Artistic Grace


Hutchinson Field - Chicago

August 1, 2001

First Appeared in The Music Box, September 2001, Volume 8, #9

Written by John Metzger


Each of Radiohead's last four albums (The Bends, OK Computer, Kid A, and Amnesiac) has found the group slowly, but surely dismantling and redefining rock's well-worn institution. With the commencement of the second leg of its jaunt across North America, the band now has turned its attention towards reconfiguring another industry standard the summer tour. Rather than mindlessly moving from amphitheater to amphitheater, all of which increasingly have the same drab appearance and atmosphere, the band has chosen to keep things interesting by performing in a variety of fields and parks.

On August 1, a makeshift venue was created in Chicago's Hutchinson Field a sprawling meadow of baseball fields nestled among skyscrapers, Soldier Field, and the shore of Lake Michigan. Amazingly, the show went off without a hitch, and the venue proved to be far superior to any of the alternatives. With the exception of those who insisted upon being closest to the band, the capacity crowd of 25,000 fans had plenty of room to maneuver the spacious area. Large screens flanked the stage and captured genius at work, and the sound system was not only amply loud but also crystal clear, allowing each breathtaking note and subtle nuance to be heard.

As for Radiohead, they turned in a flawless performance, bringing many of their esoteric, otherworldly excursions full circle. Rather than the dark, desolate, isolationist soundscapes that bleakly pour from Radiohead's recorded works, the group's songs took on more vibrant life in a concert setting. Tracks from Amnesiac and Kid A railed against society, while opening into sprawling opuses that were impossible to resist. The band still succeeded in improvising and experimenting, but they did so within a more rock-oriented idiom. Pyramid Song's off-kilter waltz mutated into a prog-rock composition as swirling keyboards swallowed the selection's stumbling drum beat; Packt Like Sardines in a Crushd Tin Box and The National Anthem violently pushed spirited, fuzzed-out bass lines against driving rhythms; and Everything in Its Right Place ensconced singer Thom Yorke's obsessive-compulsive mantra within layers of broiling synthesizers and keyboards.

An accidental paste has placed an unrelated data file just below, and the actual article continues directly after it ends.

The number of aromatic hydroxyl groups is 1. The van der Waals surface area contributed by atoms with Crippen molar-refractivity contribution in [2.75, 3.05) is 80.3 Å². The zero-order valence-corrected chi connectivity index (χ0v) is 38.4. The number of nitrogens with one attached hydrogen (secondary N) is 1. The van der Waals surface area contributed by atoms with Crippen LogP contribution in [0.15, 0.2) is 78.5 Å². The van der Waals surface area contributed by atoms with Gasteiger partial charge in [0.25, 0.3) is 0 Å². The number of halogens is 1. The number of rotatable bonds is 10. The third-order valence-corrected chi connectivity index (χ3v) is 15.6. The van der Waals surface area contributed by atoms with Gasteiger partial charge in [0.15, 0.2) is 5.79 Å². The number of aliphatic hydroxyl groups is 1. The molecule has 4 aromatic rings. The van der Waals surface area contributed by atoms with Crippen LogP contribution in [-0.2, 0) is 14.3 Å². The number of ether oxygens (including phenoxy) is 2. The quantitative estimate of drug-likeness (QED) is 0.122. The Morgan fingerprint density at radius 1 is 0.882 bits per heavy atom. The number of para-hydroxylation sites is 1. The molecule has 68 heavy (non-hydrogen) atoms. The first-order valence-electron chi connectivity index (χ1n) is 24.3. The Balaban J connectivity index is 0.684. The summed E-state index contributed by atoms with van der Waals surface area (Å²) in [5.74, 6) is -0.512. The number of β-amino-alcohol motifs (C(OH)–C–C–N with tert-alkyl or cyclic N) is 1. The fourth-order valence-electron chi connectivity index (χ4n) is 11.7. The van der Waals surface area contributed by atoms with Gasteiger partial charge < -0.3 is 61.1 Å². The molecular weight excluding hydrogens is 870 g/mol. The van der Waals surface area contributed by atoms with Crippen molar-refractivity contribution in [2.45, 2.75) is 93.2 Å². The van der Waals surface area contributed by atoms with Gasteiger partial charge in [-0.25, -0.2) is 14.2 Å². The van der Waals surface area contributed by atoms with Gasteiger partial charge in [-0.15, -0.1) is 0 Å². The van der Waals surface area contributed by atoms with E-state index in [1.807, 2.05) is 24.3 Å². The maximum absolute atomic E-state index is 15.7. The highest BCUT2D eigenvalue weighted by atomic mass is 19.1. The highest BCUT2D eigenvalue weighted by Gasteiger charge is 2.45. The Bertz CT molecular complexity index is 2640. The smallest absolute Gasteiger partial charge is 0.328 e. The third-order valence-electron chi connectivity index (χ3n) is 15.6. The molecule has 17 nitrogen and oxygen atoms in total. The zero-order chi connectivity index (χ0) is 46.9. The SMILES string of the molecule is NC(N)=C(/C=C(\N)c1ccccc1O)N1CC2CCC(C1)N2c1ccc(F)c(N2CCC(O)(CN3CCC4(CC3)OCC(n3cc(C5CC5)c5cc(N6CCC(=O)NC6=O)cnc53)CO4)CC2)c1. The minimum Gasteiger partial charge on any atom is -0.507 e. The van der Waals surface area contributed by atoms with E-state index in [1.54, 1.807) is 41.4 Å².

Even older material felt free and revitalized, providing different textures and playgrounds in which Radiohead could operate. Pablo Honey's Lurgee raged with all the fiery fuel of The Velvet Underground, while Lucky borrowed heavily from the crunchy psychedelia of Pink Floyd. Guitarist Jonny Greenwood stabbed at My Iron Lung with Hendrix-like glee, and Paranoid Android mutated from acoustic folk-rock to crash and burn guitar to space-filled swirl, all within the span of a few minutes.

Through it all cut Yorke's liquid phrasing, his voice emoting a sad despair as well as a hopeful yearning. This duality perfectly captured his thoughts on mankind and radiated them back through his lyrics. Whether Radiohead's fans were inspired towards action remains to be seen, but at least, for the moment, they are still listening. And given the challenges the band has thrown at them through its artistically graceful endeavors, that is quite an accomplishment one that shouldn't be taken lightly.

The Beta Band opened the show with a 45-minute set of songs that blended the sounds of the late '60s with those of the early '00s, allowing Syd Barrett-era Pink Floyd, The Beatles, and The Kinks to commingle with U2, the Stone Roses, and, of course, Radiohead. While the Beta Band's songs never surpassed any of their influences, they still served a delicious dish of psychedelic rock for a hazy, summer afternoon. DJ Kid Koala performed a 15-minute mini-set in the middle slot, utilizing sounds and styles to paint shades of emotion.

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Copyright 2001 The Music Box